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Hold your Readers at a Narrative Distance? Don’t You Dare!


Say you're watching a movie, a slasher following an over-the-shoulder shot of a stalker. You can see how steady their hand is as they clutch their weapon even as the camera bobs up and down with each and every lumbering step. It’s so close and personal that it’s as if you’re the one brandishing the knife. Then the camera cuts into a wide-angle and reveals both the final girl and the killer in hot pursuit.


In this scene, you wouldn't be able to see any of the finer details because the camera is too far away, thus leaving everything silhouetted like shadow puppets--it’s impersonal. These two shots couldn’t be any more different and that’s all thanks to narrative distance.

Now what exactly is narrative distance?


For simplicity's sake, I’ll put it like this: narrative distance is the gap the reader perceives between themselves, the story, and the characters. For movies, the X variable would be where the camera is positioned from scene to scene.


For works of written fiction, the camera equals the narrator. Not necessarily the narrator as a character but as a storytelling device and perspective. Consider stories told through secondary characters like John Watson in the Sherlock Holmes series who was present in-story, compared to Lemony Snicket who only narrates as a chronicler of A Series of Unfortunate Events.


Compare this further to first-person narrators or omniscient perspectives and you have a variable case study on how a story changes through verb tense, point of view (POV), and narrative distance.


In fact, it’s the combination of tense and POV that determines narrative distance. Past tense third-person omniscient stories will tend towards simpler and older stories such the “Aesop’s Fables” and other fairy tales of that era. In those stories, the reader is the furthest they can be from the narrative as the narrator is a third party completely separate from the story’s consequences.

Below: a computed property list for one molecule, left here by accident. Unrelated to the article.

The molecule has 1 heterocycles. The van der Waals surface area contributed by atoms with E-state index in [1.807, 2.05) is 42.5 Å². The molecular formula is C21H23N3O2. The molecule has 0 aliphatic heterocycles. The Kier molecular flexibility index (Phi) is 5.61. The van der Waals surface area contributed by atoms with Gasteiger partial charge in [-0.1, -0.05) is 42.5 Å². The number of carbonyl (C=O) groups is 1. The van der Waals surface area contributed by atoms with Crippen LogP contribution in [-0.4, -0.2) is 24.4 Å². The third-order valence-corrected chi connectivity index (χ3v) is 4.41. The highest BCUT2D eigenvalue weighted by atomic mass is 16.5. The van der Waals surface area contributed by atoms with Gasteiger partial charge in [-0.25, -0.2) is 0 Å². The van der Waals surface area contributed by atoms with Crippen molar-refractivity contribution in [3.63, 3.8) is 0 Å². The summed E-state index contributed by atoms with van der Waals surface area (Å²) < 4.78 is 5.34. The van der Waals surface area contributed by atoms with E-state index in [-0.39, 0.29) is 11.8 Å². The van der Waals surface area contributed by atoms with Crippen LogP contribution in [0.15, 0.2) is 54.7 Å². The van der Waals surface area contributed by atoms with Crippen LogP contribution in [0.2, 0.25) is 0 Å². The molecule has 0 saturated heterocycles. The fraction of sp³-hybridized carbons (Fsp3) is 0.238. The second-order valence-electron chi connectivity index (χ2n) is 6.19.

Furthermore, with the use of past tense, actions can often feel less urgent, even sluggish. On the other hand, there are present tense first-person stories such as The Hunger Games which offers readers direct insight into the narrator/main character’s head. Present tense can make scenes seem faster, urgent, and even unpredictable. This is the closest the reader can be.


While tense and POV affect the narrative distance immensely, there are other tricks you can use to achieve a perspective that feels further away. You may also want to pay attention to what your narrative is focused on and how information is presented. You can include non-verbal communication or foreshadow personal moments. But make sure you don’t switch up your exposition methods too erratically.


Within the spectrum of narrative distance, there is a tense and POV perfect for your story waiting to be found. Understanding narrative distance is only half the battle, playing around with it is the much more enjoyable second half!

 

About the Author: Taylor Vu is a writer from Portland Oregon who is in love with all things fiction!


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Great post, I have some clarity about POV and tense that I didn't have before. Thank you so much!

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